Sustainability powerhouse is building multitasking materials for the future

by Matt Davenport
August 19, 2018 | APPEARED IN VOLUME 96, ISSUE 33

09633-cover12-whittakerbrooks.jpg
Credit: Joel Kimmel
Luisa Whittaker-Brooks
09633-cover12-research.jpg
Credit: ACS Appl. Nano Mater./Eric Amerling/Yang H. Ku/C&EN/Shutterstock

Whittaker-Brooks is working toward next-generation electronics that incorporate multiple advanced materials within the same device to deliver uninterrupted power. Here, a theoretical device contains a perovskite solar cell that has been optimized to harvest energy from sunlight and a titanium sulfide-containing energy storage unit that has been fine-tuned to efficiently collect the solar cell’s energy.

Vitals

Current affiliation: University of Utah

Age: 34

Ph.D. alma mater: University at Buffalo

Role model: The late Mildred Dresselhaus. Her contributions laid the groundwork for all the advances we have witnessed in carbon-based electronic and spintronic systems, as well as low-dimensional materials for thermoelectrics.

If I were an element, I would be: Uranium because, via transmutation, I could decay into other elements of the periodic table (at least for a short period of time).

Latest TV show binge-watched: “Empire”

Walk-up song: “Dura” by Daddy Yankee

Three key papers

“Morphology and Optoelectronic Variations Underlying the Nature of the Electron Transport Layer in Perovskite Solar Cells” (ACS Appl. Energy Mater. 2018, DOI: 10.1021/acsaem.7b00147)

“Electroabsorption Spectroscopy Studies of (C4H9NH3)2PbI4 Organic-Inorganic Hybrid Perovskite Multiple Quantum Wells” (J. Phys. Chem. Lett. 2017, DOI: 10.1021/acs.jpclett.7b01741)

“Distinctive Extrinsic Atom Effects on the Structural, Optical, and Electronic Properties of Bi2S3-xSex Solid Solutions” (Chem. Mater. 2016, DOI: 10.1021/acs.chemmater.6b02081)

For Luisa Whittaker-Brooks, the quest to make the materials of the future started with understanding the shortcomings of the past.

Her team at the University of Utah is exploring a variety of materials to bolster electronic devices, including solar cells and batteries. And the idea isn’t just to make these technologies work better but also to make them do more by bringing optimized, advanced materials together in next-gen, multitasking products.

Whittaker-Brooks grew up in Panama, where most of the power comes from hydroelectric dams. This reliance becomes more dangerous as the impacts of climate change become more severe, she says.

“In Panama, basically our rivers are drying up,” she says. “And that made me think about how I can use other types of alternative energies.”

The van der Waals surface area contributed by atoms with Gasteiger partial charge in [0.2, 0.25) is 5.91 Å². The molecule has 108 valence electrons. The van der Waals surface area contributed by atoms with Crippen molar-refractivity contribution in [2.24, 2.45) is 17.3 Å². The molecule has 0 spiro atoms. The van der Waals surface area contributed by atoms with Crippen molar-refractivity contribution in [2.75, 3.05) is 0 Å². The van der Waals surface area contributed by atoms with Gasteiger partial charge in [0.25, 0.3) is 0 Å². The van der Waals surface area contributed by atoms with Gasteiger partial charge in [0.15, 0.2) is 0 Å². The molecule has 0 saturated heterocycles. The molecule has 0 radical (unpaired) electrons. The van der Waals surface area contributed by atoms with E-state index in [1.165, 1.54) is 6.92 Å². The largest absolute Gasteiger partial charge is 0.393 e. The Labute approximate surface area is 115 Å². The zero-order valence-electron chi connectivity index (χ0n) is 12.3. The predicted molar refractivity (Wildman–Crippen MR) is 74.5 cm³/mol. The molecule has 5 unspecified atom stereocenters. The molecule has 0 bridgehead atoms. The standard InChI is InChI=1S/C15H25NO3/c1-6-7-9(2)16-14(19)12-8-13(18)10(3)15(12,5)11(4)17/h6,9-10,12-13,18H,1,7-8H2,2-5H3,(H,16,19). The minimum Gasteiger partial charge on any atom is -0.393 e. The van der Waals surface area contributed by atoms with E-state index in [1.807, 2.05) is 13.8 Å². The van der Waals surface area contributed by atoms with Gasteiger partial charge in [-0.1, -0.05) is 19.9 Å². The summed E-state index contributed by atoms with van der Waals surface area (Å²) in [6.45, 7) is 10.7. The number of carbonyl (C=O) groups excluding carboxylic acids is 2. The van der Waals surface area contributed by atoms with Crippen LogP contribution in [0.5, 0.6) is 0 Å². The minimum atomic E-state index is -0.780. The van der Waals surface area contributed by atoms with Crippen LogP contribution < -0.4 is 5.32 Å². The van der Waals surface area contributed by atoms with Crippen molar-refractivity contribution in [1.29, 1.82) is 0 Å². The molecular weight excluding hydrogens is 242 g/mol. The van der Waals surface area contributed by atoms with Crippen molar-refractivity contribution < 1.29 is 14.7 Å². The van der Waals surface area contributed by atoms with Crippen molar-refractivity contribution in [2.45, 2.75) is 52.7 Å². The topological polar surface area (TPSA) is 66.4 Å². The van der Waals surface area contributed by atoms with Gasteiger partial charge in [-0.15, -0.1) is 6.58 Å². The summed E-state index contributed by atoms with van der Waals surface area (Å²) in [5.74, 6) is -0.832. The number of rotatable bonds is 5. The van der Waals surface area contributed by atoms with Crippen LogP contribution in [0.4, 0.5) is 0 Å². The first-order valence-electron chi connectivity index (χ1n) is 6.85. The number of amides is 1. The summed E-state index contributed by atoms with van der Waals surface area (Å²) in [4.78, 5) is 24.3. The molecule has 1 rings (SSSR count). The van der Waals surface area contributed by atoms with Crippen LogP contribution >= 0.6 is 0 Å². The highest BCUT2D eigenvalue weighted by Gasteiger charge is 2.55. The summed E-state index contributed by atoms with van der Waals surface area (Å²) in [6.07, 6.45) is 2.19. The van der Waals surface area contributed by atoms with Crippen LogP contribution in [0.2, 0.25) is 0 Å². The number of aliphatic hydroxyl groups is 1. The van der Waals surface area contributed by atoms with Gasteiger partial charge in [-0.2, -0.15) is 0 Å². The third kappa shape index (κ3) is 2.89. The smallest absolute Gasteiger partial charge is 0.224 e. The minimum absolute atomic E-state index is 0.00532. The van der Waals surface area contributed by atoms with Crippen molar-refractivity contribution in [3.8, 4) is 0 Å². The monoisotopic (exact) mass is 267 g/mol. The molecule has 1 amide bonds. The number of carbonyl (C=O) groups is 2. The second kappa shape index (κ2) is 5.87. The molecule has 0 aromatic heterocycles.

One approach would be to control the crystal structure of perovskite solar-cell materials to deliver optimal energy-harvesting properties. But Whittaker-Brooks is not restricting her synthesize-and-optimize scheme to one material. Perovskites are just one piece of her puzzle.

To distinguish herself from others in the crowded solar-cell field and to build next-generation devices, she’s engineering a variety of functional materials to one day work together in multifunctional devices.

For instance, her team is investigating the energy-storing behavior of two-dimensional metal chalcogenides, such as titanium sulfide, that could be incorporated into a power source to collect energy harvested from a perovskite solar cell. Such a device could continue delivering power even when the sun’s down.

Whittaker-Brooks’s group is also developing materials that generate electrical energy from heat, potentially providing another power source that works in the dark. Ultimately, the team’s goal is to bring all these materials together in a single device to deliver uninterrupted, sustainable energy.

The team’s materials would also be useful in a number of other devices, Whittaker-Brooks explains, including cell phones, sensors, and even hard drives. In pursuing these diverse applications, she is working to understand the fundamental materials science that she hopes will enable her and others to eventually engineer materials on demand, with specific properties for specific applications.

That’s a tall order, but Whittaker-Brooks has always been a positive, tenacious force in the lab, thriving on challenges, says organic electronics expert Lynn Loo, Whittaker-Brooks’s postdoc adviser at Princeton University. These traits have helped Whittaker-Brooks establish herself as a leader in materials synthesis, characterization, and device fabrication.

“The word ‘relentless’ comes to mind,” Loo says. “She’s a ball of fire.”

X

Article:

This article has been sent to the following recipient:

Leave A Comment

*Required to comment